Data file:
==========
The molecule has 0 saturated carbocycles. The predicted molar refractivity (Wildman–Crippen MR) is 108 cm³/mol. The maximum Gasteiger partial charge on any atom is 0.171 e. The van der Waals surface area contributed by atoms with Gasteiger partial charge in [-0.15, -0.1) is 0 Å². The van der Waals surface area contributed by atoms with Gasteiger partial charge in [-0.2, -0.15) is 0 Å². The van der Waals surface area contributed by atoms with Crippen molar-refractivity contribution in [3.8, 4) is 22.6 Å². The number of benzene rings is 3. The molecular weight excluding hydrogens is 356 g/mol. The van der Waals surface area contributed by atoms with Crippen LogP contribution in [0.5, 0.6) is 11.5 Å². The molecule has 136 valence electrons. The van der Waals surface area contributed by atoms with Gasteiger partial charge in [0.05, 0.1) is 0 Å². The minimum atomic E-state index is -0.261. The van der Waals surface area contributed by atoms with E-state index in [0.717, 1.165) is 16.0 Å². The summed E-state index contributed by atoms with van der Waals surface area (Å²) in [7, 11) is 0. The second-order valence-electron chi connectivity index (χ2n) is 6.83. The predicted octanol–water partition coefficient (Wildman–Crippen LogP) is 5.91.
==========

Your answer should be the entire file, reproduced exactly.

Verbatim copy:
The molecule has 0 saturated carbocycles. The predicted molar refractivity (Wildman–Crippen MR) is 108 cm³/mol. The maximum Gasteiger partial charge on any atom is 0.171 e. The van der Waals surface area contributed by atoms with Gasteiger partial charge in [-0.15, -0.1) is 0 Å². The van der Waals surface area contributed by atoms with Gasteiger partial charge in [-0.2, -0.15) is 0 Å². The van der Waals surface area contributed by atoms with Crippen molar-refractivity contribution in [3.8, 4) is 22.6 Å². The number of benzene rings is 3. The molecular weight excluding hydrogens is 356 g/mol. The van der Waals surface area contributed by atoms with Crippen LogP contribution in [0.5, 0.6) is 11.5 Å². The molecule has 136 valence electrons. The van der Waals surface area contributed by atoms with Gasteiger partial charge in [0.05, 0.1) is 0 Å². The minimum atomic E-state index is -0.261. The van der Waals surface area contributed by atoms with E-state index in [0.717, 1.165) is 16.0 Å². The summed E-state index contributed by atoms with van der Waals surface area (Å²) in [7, 11) is 0. The second-order valence-electron chi connectivity index (χ2n) is 6.83. The predicted octanol–water partition coefficient (Wildman–Crippen LogP) is 5.91.